WD Contributor Jera Brown talked with authors Karen Russell, Esme Weijun Wang, and Jericho Brown about what truth in writing means to them in the November/December 2019 issue of WD. Here's and extended cut of what wouldn't fit onto the pages of the magazine.
All genres can hold truth; they just come at it in different ways. For this article, we interviewed three writers about finding and conveying truth in different mediums.
Pulitzer-nominated Karen Russell writes fantastical short stories, novellas, and novels influenced by the magical realists of Latin America. Her newest book, Orange World and Other Stories, covers much of the eerie, mystical American landscape as well as the beauty and horror of romance, friendship, and motherhood.
Esmé Weijun Wang’s memoir in essays, The Collected Schizophrenias, depicts life with schizoaffective disorder and addresses the stigma of mental illness, especially schizophrenia. It was the recipient of the Graywolf Nonfiction Prize and a Whiting Award for Nonfiction and is a New York Times bestseller. Her debut novel, The Border of Paradise, also deals with mental illness.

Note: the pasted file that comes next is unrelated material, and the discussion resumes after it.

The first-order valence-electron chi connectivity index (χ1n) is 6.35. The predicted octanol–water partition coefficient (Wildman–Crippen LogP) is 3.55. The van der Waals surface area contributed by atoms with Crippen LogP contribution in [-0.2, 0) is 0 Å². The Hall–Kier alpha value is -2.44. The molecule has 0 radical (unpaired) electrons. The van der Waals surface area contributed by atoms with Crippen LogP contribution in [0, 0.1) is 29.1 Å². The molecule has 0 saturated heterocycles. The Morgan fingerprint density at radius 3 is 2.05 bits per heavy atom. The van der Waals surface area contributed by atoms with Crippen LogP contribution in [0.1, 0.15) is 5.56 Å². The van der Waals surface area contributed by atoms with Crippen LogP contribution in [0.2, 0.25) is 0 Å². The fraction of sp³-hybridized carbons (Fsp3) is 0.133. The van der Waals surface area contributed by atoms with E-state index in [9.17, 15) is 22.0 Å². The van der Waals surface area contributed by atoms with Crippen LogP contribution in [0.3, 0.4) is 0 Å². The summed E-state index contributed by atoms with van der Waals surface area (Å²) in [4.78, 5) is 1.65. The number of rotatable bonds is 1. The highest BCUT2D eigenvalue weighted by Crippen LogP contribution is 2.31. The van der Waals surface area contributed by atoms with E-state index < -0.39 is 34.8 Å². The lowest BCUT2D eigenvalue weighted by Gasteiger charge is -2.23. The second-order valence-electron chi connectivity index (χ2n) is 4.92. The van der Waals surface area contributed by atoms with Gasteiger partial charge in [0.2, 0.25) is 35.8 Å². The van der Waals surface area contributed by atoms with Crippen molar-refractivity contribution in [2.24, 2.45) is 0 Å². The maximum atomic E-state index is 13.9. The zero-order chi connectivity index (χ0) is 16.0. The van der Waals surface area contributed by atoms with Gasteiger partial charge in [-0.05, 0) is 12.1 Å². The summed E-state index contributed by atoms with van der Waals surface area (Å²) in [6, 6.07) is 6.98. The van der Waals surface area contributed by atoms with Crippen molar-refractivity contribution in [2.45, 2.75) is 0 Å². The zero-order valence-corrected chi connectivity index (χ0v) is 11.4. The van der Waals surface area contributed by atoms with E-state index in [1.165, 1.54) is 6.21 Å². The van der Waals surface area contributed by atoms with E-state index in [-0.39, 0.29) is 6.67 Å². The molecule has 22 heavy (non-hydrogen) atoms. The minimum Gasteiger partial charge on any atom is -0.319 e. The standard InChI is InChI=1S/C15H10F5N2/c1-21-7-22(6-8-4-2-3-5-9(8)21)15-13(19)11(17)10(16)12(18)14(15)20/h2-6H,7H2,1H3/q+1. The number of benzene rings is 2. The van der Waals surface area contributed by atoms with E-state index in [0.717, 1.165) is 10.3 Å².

The poet Jericho Brown is the winner of an American Book Award, among others. His third book of poetry, The Tradition, dares the reader to confront violence against children, sons, lovers, and black men. When asked by Lumina Journal what tradition he is writing in, Brown responded, “I’m a black gay Southern poet. I’m writing poems that tell the truth and that encourage someone to be more truthful.”
[To Wang]: In your book, truth-telling seems to start with rebutting what others accept as true. When you write, is balancing your personal story and fighting stigma around mental illness something you think about?